Reiser managed in the minors for several years, winning the 1959 Minor League Manager of the Year Award from The Sporting News. He served as a coach on Walter Alston's Los Angeles Dodger staff from 1960 to 1964. However, he was forced out in 1965 as manager of the AAA Spokane Indians as the result of a heart attack, his replacement was Duke Snider -- the man. When Leo Durocher became manager of the Chicago Cubs in 1966, he brought many of his former players to coach on his staff. Reiser was one of them, he coached for the California Angels in 1970–71. In 1981, Lawrence Ritter and Donald Honig included him in their book "The 100 Greatest Baseball Players of All Time." They used what they called "Smoky Joe Wood Syndrome" to explain why a exceptional player whose career was curtailed by injury—despite not having had career statistics that would quantitatively rank him with the all-time greats—should nonetheless be included on their list. Reiser died in Palm Springs, California, of respiratory disease at 62, was buried at Desert Memorial Park in Cathedral City, California.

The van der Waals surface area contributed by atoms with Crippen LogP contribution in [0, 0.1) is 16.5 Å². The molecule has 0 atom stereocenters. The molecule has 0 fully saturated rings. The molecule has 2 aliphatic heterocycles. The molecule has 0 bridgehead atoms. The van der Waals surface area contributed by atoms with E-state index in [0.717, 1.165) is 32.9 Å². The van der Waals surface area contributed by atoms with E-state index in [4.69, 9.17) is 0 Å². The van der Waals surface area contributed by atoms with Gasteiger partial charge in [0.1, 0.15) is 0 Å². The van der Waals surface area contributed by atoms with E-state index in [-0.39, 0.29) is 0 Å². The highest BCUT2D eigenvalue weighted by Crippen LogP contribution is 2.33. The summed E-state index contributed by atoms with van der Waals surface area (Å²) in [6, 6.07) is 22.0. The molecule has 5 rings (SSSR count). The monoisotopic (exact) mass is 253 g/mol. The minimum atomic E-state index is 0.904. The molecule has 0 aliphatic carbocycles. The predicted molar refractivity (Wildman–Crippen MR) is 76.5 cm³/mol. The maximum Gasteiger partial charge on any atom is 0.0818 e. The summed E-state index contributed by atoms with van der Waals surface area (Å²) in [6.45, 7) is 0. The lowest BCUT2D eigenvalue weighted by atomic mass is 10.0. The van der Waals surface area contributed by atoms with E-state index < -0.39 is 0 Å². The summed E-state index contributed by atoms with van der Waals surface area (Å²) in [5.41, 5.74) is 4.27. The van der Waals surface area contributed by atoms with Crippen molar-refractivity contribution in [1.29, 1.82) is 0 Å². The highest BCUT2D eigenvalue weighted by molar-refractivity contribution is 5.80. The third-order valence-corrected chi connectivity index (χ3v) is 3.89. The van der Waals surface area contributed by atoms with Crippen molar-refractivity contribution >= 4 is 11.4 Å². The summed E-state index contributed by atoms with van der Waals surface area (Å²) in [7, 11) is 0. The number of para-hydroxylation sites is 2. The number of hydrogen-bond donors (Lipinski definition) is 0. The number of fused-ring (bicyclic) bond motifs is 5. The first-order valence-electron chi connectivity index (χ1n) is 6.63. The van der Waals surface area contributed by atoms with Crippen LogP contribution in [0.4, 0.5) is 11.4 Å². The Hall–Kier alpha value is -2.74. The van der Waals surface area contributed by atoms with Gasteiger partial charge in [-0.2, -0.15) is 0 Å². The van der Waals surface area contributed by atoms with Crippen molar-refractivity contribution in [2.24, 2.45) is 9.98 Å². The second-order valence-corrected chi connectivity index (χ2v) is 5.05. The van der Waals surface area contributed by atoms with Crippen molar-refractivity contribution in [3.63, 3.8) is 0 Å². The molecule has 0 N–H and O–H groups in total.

List of Major League Baseball batting champions List of Major League Baseball annual runs scored leaders List of Major League Baseball annual stolen base leaders List of Major League Baseball annual doubles leaders List of Major League Baseball annual triples leaders Career statistics and player information from MLB, or ESPN, or Baseball-Reference, or Fangraphs, or Baseball-Reference, or Retrosheet Pete Reiser at SABR Pete Reiser at The Deadball Era Pete Reiser at Find a Grave